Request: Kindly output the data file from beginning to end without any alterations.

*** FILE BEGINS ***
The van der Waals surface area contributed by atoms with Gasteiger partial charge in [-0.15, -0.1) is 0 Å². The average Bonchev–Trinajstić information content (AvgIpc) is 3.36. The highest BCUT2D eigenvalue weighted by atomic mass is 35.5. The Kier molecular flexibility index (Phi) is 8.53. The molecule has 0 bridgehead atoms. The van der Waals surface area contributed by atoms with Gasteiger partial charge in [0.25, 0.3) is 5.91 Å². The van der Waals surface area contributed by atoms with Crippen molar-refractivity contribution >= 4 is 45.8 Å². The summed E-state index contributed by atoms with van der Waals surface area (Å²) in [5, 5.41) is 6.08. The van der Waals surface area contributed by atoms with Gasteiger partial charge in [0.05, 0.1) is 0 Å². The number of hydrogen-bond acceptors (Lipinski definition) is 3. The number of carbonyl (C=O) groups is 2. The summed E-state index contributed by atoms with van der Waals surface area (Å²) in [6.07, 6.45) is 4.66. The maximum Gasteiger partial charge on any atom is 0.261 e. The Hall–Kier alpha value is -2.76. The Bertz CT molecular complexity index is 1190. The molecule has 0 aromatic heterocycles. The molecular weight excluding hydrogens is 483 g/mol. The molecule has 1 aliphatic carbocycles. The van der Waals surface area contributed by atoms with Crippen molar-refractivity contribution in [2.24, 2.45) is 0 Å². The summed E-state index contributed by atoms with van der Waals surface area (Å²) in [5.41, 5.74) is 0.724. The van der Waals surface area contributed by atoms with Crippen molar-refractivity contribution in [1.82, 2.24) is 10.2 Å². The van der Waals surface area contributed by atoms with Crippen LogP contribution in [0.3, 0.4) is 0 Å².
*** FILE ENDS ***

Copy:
The van der Waals surface area contributed by atoms with Gasteiger partial charge in [-0.15, -0.1) is 0 Å². The average Bonchev–Trinajstić information content (AvgIpc) is 3.36. The highest BCUT2D eigenvalue weighted by atomic mass is 35.5. The Kier molecular flexibility index (Phi) is 8.53. The molecule has 0 bridgehead atoms. The van der Waals surface area contributed by atoms with Gasteiger partial charge in [0.25, 0.3) is 5.91 Å². The van der Waals surface area contributed by atoms with Crippen molar-refractivity contribution >= 4 is 45.8 Å². The summed E-state index contributed by atoms with van der Waals surface area (Å²) in [5, 5.41) is 6.08. The van der Waals surface area contributed by atoms with Gasteiger partial charge in [0.05, 0.1) is 0 Å². The number of hydrogen-bond acceptors (Lipinski definition) is 3. The number of carbonyl (C=O) groups is 2. The summed E-state index contributed by atoms with van der Waals surface area (Å²) in [6.07, 6.45) is 4.66. The maximum Gasteiger partial charge on any atom is 0.261 e. The Hall–Kier alpha value is -2.76. The Bertz CT molecular complexity index is 1190. The molecule has 0 aromatic heterocycles. The molecular weight excluding hydrogens is 483 g/mol. The molecule has 1 aliphatic carbocycles. The van der Waals surface area contributed by atoms with Crippen molar-refractivity contribution in [2.24, 2.45) is 0 Å². The summed E-state index contributed by atoms with van der Waals surface area (Å²) in [5.41, 5.74) is 0.724. The van der Waals surface area contributed by atoms with Crippen molar-refractivity contribution in [1.82, 2.24) is 10.2 Å². The van der Waals surface area contributed by atoms with Crippen LogP contribution in [0.3, 0.4) is 0 Å².